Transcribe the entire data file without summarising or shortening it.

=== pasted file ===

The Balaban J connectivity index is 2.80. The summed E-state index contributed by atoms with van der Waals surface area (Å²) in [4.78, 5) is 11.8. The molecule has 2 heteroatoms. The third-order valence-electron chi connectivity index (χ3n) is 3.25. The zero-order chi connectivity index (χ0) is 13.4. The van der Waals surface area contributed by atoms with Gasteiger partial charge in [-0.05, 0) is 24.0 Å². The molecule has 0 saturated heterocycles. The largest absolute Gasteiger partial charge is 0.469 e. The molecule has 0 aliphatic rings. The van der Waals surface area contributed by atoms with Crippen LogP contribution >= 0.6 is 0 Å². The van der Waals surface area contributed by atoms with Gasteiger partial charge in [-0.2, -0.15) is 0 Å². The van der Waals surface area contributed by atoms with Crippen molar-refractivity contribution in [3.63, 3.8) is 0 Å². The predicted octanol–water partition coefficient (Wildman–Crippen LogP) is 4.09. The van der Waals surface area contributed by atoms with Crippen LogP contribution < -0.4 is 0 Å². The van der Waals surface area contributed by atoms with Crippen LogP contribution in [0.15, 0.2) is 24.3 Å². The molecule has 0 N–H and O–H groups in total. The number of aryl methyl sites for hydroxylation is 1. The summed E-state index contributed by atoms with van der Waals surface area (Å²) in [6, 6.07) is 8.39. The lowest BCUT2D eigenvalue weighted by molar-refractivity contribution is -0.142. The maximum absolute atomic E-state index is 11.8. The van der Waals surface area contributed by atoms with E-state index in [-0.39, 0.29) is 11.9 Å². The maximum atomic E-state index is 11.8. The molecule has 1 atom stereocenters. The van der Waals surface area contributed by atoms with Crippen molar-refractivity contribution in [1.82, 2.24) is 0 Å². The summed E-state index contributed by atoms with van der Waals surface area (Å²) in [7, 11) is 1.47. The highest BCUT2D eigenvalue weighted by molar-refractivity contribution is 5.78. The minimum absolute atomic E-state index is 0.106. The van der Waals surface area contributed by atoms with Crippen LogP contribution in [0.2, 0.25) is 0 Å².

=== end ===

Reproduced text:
The Balaban J connectivity index is 2.80. The summed E-state index contributed by atoms with van der Waals surface area (Å²) in [4.78, 5) is 11.8. The molecule has 2 heteroatoms. The third-order valence-electron chi connectivity index (χ3n) is 3.25. The zero-order chi connectivity index (χ0) is 13.4. The van der Waals surface area contributed by atoms with Gasteiger partial charge in [-0.05, 0) is 24.0 Å². The molecule has 0 saturated heterocycles. The largest absolute Gasteiger partial charge is 0.469 e. The molecule has 0 aliphatic rings. The van der Waals surface area contributed by atoms with Crippen LogP contribution >= 0.6 is 0 Å². The van der Waals surface area contributed by atoms with Gasteiger partial charge in [-0.2, -0.15) is 0 Å². The van der Waals surface area contributed by atoms with Crippen molar-refractivity contribution in [3.63, 3.8) is 0 Å². The predicted octanol–water partition coefficient (Wildman–Crippen LogP) is 4.09. The van der Waals surface area contributed by atoms with Crippen LogP contribution < -0.4 is 0 Å². The van der Waals surface area contributed by atoms with Crippen LogP contribution in [0.15, 0.2) is 24.3 Å². The molecule has 0 N–H and O–H groups in total. The number of aryl methyl sites for hydroxylation is 1. The summed E-state index contributed by atoms with van der Waals surface area (Å²) in [6, 6.07) is 8.39. The lowest BCUT2D eigenvalue weighted by molar-refractivity contribution is -0.142. The maximum absolute atomic E-state index is 11.8. The van der Waals surface area contributed by atoms with E-state index in [-0.39, 0.29) is 11.9 Å². The maximum atomic E-state index is 11.8. The molecule has 1 atom stereocenters. The van der Waals surface area contributed by atoms with Crippen molar-refractivity contribution in [1.82, 2.24) is 0 Å². The summed E-state index contributed by atoms with van der Waals surface area (Å²) in [7, 11) is 1.47. The highest BCUT2D eigenvalue weighted by molar-refractivity contribution is 5.78. The minimum absolute atomic E-state index is 0.106. The van der Waals surface area contributed by atoms with Crippen LogP contribution in [0.2, 0.25) is 0 Å².